Arthroscopic glenoid resurfacing with meniscal allograft: a minimally invasive alternative for treating glenohumeral arthritis.

Orthopaedic Surgeons of Wisconsin, Franklin, Wisconsin 53132, USA.
Arthroscopy The Journal of Arthroscopic and Related Surgery (Impact Factor: 3.1). 01/2006; 21(12):1517-20. DOI: 10.1016/j.arthro.2005.10.001
Source: PubMed

ABSTRACT The chronically painful arthritic glenohumeral joint recalcitrant to nonsurgical treatment modalities generally has been treated with an open arthroplasty type of procedure. Certain patients may benefit from a less invasive surgical technique in which a meniscal allograft is used to resurface the glenoid, resulting in decreased pain and increased function. We describe an arthroscopic method of glenoid resurfacing with a meniscal allograft to aid in the restoration of function by providing pain relief to patients debilitated by arthritic conditions of the glenohumeral joint.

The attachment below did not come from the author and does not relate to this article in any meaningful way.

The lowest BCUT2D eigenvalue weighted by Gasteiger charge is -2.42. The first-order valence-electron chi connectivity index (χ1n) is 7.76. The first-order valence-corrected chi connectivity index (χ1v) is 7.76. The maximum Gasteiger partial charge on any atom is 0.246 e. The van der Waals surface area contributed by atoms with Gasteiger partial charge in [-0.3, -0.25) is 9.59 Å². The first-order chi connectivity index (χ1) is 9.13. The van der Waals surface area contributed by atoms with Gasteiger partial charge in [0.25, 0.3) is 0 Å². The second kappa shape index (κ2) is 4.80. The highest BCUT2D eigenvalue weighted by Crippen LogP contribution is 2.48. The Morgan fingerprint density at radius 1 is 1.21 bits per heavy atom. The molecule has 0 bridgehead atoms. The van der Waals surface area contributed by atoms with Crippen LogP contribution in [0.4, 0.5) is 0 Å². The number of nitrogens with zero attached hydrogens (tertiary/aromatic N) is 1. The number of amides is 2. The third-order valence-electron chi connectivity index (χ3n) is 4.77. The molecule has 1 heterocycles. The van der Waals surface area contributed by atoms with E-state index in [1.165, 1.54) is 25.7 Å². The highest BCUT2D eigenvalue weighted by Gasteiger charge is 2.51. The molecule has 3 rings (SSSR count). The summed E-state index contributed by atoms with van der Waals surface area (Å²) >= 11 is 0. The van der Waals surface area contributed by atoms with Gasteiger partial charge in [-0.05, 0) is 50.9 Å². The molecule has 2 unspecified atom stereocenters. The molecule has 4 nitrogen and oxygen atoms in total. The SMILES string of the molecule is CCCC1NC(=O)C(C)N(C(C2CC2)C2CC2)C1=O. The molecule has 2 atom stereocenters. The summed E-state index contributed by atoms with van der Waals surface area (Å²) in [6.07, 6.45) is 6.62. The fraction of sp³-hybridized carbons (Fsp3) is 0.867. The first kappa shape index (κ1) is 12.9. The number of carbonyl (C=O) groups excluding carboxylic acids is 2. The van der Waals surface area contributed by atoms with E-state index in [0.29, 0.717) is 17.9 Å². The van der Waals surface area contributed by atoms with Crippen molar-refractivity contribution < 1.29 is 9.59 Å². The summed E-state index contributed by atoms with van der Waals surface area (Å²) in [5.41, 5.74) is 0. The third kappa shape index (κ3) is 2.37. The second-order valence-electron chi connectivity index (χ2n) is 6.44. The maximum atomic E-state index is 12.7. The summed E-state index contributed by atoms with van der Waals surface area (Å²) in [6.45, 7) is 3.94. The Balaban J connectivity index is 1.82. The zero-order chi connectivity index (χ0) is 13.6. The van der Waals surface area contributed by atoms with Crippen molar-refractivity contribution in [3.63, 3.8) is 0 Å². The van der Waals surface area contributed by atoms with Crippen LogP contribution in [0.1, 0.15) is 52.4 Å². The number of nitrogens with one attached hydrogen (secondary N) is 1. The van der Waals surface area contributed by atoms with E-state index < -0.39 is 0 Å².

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    ABSTRACT: PURPOSE: The objectives of this study were to conduct a systematic review of clinical outcomes after cartilage restorative and reparative procedures in the glenohumeral joint, to identify prognostic factors that predict clinical outcomes, to provide treatment recommendations based on the best available evidence, and to highlight literature gaps that require future research. METHODS: We searched Medline (1948 to week 1 of February 2012) and Embase (1980 to week 5 of 2012) for studies evaluating the results of arthroscopic debridement, microfracture, osteochondral autograft or allograft transplants, and autologous chondrocyte implantation for glenohumeral chondral lesions. Other inclusion criteria included minimum 8 months' follow-up. The Oxford Level of Evidence Guidelines and Grading of Recommendations Assessment, Development and Evaluation (GRADE) recommendations were used to rate the quality of evidence and to make treatment recommendations. RESULTS: Twelve articles met our inclusion criteria, which resulted in a total of 315 patients. Six articles pertained to arthroscopic debridement (n = 249), 3 to microfracture (n = 47), 2 to osteochondral autograft transplantation (n = 15), and 1 to autologous chondrocyte implantation (n = 5). Whereas most studies reported favorable results, sample heterogeneity and differences in the use of functional and radiographic outcomes precluded a meta-analysis. Several positive and negative prognostic factors were identified. All of the eligible studies were observational, retrospective case series without control groups; the quality of evidence available for the use of the aforementioned procedures is considered "very low" and "any estimate of effect is very uncertain." CONCLUSIONS: More research is necessary to determine which treatment for chondral pathology in the shoulder provides the best long-term outcomes. We encourage centers to establish the necessary alliances to conduct blinded, randomized clinical trials and prospective, comparative cohort studies necessary to rigorously determine which treatments result in the most optimal outcomes. At this time, high-quality evidence is lacking to make strong recommendations, and decision making in this patient population is performed on a case-by-case basis. LEVEL OF EVIDENCE: Level IV, systematic review of Level IV studies.